October Horrorshow: Ghosts of Mars

John Carpenter is one of my favorite directors. He’s not on the Mount Rushmore of filmmakers, but his best films can be thought of as eminently watchable. They are respected. They are known and successful enough that a lot have been remade. But he also has some films that are not so good. It would be easy to blame Carpenter’s poorer quality films on budget, but that does not compute. Carpenter worked magic with the measly budgets he had in Halloween and Escape from New York. Rather, something happened in the late 1980s, starting with Prince of Darkness in 1987, that precipitated a steady decline. There were still sparks of life in his films, but that eminently watchable quality of his films seemed to fly away. In its place was substituted cheapness, sometimes of rank quality, and this turn was inexplicable from a filmmaker who had done so much with so little throughout his career.

I knew Ghosts of Mars was going to be trouble before the opening credits. Viewers are treated to a voiceover explaining the situation on Mars in the 22nd century, while at the same time captions flash on the screen providing even more information. It’s a jumble of sci-fi exposition, and the lack of care taken in this introduction is not a good sign.

In the future, Mars has been subject to terraforming, and the process is almost complete. There aren’t any plants to be seen on the red planet, but the air is breathable. Mars, and Earth, are ruled by a matriarchy. The Mars police force is mostly women, and has been tasked with keeping law and order intact on a planet that shares much with Hollywood’s vision of the Old West.

Natasha Henstridge is the film’s main protagonist. She plays Lieutenant Melanie Ballard of the Mars police. She is part of a team, including Pam Grier, Clea Duvall, Jason Statham, and Liam Waite, that has been sent to a remote mining camp to transport a captured murder suspect, Desolation Williams (Ice Cube), back to the capital for trial. But, things are not as they seem. There’s a wild story surrounding the capture of Williams, involving stolen loot and bodies missing their heads. But it doesn’t add up. Williams is a badass killer, but he’s not a monster. He’s the type of anti-hero, disestablishment character that Carpenter loves. He’s used this character many times. Napoleon Wilson, Snake Plissken, Jack Burton, John Nada, and now Desolation Williams. They’re all the same guy. And there’s no way that Carpenter would make a film where a cop is the only good guy. That would be sacrilege to a man who, from watching his filmography, clearly has much distrust for authority.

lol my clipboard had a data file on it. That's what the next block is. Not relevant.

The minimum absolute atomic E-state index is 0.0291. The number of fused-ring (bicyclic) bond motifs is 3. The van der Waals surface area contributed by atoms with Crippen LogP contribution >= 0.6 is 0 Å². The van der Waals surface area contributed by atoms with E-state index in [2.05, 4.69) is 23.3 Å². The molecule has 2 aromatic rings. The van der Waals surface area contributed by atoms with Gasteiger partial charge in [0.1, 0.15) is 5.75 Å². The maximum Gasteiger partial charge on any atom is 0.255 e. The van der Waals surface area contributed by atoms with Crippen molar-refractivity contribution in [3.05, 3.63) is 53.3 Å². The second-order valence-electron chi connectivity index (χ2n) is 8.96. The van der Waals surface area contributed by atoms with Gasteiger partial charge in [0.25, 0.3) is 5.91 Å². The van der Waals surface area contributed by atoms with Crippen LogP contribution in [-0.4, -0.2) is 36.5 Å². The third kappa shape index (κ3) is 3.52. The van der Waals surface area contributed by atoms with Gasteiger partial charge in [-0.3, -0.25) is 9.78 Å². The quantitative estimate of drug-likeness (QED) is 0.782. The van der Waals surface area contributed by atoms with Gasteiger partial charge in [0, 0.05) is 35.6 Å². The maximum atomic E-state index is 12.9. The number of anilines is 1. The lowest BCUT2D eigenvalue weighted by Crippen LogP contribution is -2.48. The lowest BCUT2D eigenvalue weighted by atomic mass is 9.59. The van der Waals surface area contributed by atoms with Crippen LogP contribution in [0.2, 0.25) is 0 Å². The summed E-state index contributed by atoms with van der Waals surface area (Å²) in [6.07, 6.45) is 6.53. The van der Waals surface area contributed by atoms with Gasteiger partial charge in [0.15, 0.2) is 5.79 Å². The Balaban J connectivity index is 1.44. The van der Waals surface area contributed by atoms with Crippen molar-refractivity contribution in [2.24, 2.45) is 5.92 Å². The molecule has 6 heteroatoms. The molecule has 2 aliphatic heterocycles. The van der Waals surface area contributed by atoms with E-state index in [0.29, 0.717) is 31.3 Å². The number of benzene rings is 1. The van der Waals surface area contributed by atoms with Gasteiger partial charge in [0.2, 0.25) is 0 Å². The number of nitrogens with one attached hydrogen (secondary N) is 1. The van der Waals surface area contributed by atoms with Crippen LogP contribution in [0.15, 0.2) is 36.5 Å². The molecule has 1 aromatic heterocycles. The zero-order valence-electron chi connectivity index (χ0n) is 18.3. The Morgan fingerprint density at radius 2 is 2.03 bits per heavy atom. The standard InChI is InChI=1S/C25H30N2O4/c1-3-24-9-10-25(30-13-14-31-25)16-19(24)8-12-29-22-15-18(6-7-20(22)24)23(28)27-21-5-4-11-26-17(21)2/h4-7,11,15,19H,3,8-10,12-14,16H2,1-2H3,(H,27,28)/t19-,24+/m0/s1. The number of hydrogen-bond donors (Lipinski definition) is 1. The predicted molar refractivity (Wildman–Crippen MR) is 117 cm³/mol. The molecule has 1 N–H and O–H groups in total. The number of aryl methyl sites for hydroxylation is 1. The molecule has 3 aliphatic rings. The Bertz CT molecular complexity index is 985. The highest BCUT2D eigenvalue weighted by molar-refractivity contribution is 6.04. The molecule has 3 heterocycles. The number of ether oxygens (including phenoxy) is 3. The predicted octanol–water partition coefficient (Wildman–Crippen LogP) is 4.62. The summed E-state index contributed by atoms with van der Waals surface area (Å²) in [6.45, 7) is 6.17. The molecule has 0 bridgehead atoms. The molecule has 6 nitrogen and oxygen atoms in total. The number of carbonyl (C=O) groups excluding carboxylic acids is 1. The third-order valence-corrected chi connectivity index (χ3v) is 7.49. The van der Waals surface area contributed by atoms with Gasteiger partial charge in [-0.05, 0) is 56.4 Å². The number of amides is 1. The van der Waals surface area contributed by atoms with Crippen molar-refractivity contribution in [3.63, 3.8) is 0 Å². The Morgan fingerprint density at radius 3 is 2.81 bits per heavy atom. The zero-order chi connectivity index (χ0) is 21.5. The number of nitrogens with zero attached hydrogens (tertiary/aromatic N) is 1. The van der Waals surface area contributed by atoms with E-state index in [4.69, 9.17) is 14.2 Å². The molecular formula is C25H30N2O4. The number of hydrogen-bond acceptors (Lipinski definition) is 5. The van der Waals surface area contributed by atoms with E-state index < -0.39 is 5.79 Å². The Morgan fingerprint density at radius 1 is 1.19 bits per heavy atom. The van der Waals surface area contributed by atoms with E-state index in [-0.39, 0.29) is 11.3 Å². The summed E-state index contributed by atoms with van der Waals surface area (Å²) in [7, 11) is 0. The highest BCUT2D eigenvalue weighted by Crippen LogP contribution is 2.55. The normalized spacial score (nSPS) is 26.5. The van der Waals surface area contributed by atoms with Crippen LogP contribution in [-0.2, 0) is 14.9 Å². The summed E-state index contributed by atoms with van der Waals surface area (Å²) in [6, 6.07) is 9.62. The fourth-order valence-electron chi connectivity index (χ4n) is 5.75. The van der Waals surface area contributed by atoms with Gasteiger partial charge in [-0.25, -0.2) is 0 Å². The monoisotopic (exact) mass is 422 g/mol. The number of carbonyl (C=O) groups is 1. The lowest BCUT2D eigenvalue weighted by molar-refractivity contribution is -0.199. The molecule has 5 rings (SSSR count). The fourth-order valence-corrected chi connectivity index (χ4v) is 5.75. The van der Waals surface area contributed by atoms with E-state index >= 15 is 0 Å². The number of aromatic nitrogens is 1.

Williams, rather than being a cold-blooded killer, instead stumbled upon a massacre brought about by the souls of disembodied Martian natives. It turns out that Mars used to be home to a Bronze Age warrior civilization that loves nothing more than decapitating invaders, which is exactly what we humans are in this flick. The Martians possess the bodies of humans and form a relentless killer horde. And Henstridge and company walk right into it.

What follows plays out much like a zombie flick. The main cast is in an isolated environment, and must hold off the horde long enough to make their escape. There is much promise in the ideas behind the film, even if there isn’t that much originality. But originality is not necessary to make a good film. What is required is care and meticulousness, and Ghosts of Mars seems to have none of that. Many of the little things are off. There’s a lot of gunplay in this film, but the cast barely know how to handle their weapons. A few days of firearms training would have gone a long way towards making the gunfights more believable. The sets and lighting are Corman-esque, as is much of the photography. There are multiple instances where characters that were inserted into the story as an afterthought leave in the exact same way. Wanda De Jesus plays a totally unnecessary addition to the cast, and the last we viewers see of her she is fighting off part of the horde, and then that’s it. No more Wanda. I suppose something like this could be forgiven, if Carpenter didn’t make half the non-horde peripheral cast members disappear from the movie in the same way.

John Carpenter, once upon a time, took many of the same ideas that are in this film and made good movies out of them. Ghosts of Mars was his penultimate film, and, I hate to say it, is the last gasp of a filmmaker whom I respect. I’m hard on this flick, and many other Carpenter films that I feel are subpar, because I know that he was capable of doing better, and for whatever reason, didn’t. Alien: Resurrection is a better film than Ghosts of Mars.